Visa pilots new payment card security initiatives

Visa pilots new payment card security initiatives

In addition to OfficeMax and Fifth Third Bank pilots, Visa plans new alerting for consumers.

Acknowledging the need for controls that go beyond those offered by the Payment Card Industry (PCI) Data Security Standard, a senior Visa executive Thursday described two new initiatives to reduce payment card fraud being tested by the company.

One of the pilots involves Fifth Third Bank, which is testing the use of magnetic stripe technology to create unique digital fingerprints for cards, said Ellen Richey, Visa's chief enterprise risk officer. Each stripe contains unique characteristics that can be captured and used to verify the digital identity of the card, Richey said during at a security event being hosted by Visa today. The goal is to stop the creation and use of counterfeit cards based on stolen payment card data.

Another initiative, being piloted by retailer OfficeMax Inc., involves the use of a challenge-response technique at the point of sale. The project is aimed at testing the efficacy of asking consumers to respond to specific questions such as their ZIP code, the last four digits of their phone numbers, or the first three digits of their area codes, as part of the transaction approval process.

Dan Roeber, vice president and manager of merchant PCI compliance at Fifth Third, said the bank had rolled out about 1,000 card readers to retailers who have not been informed about the pilot effort. The terminals are capable of reading the magnetic stripe information and creating a "DNA picture" of the card which is then matched during the authorization process, against baseline information for that card stored by the card issuer, he said during a panel discussion at the event Thursday.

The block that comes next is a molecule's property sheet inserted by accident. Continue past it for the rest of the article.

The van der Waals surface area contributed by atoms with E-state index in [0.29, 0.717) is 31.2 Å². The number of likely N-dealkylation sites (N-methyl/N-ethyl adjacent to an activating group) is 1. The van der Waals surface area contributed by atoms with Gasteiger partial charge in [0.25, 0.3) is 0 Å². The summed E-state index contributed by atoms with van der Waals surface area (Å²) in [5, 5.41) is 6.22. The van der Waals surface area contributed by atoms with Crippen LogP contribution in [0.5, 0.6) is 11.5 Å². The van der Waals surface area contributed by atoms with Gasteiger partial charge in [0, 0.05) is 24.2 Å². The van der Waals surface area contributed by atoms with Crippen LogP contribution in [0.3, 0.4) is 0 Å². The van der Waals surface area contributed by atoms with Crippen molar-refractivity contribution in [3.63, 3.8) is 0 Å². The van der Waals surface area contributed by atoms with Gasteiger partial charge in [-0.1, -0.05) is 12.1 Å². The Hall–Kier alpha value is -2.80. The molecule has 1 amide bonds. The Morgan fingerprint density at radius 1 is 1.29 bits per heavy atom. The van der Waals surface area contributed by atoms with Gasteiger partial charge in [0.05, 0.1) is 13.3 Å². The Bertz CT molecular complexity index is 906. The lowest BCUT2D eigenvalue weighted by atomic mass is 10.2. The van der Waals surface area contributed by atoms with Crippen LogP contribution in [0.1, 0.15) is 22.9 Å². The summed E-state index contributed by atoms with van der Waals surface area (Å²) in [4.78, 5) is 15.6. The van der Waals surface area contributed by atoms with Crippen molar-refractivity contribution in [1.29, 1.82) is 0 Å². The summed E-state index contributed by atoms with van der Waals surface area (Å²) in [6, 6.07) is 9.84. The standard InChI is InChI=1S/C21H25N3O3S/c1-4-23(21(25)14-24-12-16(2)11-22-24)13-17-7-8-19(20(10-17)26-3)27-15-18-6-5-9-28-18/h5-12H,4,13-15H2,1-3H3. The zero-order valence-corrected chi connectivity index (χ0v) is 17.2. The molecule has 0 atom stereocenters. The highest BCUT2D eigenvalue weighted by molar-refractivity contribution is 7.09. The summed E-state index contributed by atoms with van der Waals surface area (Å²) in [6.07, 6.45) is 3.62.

During the pilot process, baseline images or fingerprints for a card are created when it is first swiped through one of the new readers, Roeber said. But going forward, if the approach works, baseline images for each card could be created and stored during the card issuing process itself, Roeber said. "Even if somebody gets into a database and makes fraudulent cards, the DNS fingerprints are not going to match," Roeber said. "The thing I really like about this technology is that there are no key management issues," as is the case with the use of end to end encryption for protecting cardholder data.

"We are very excited about this technology," he said.

Fifth Third is one of several "acquiring banks," which are responsible for authorizing retailers to accept payment card transactions.

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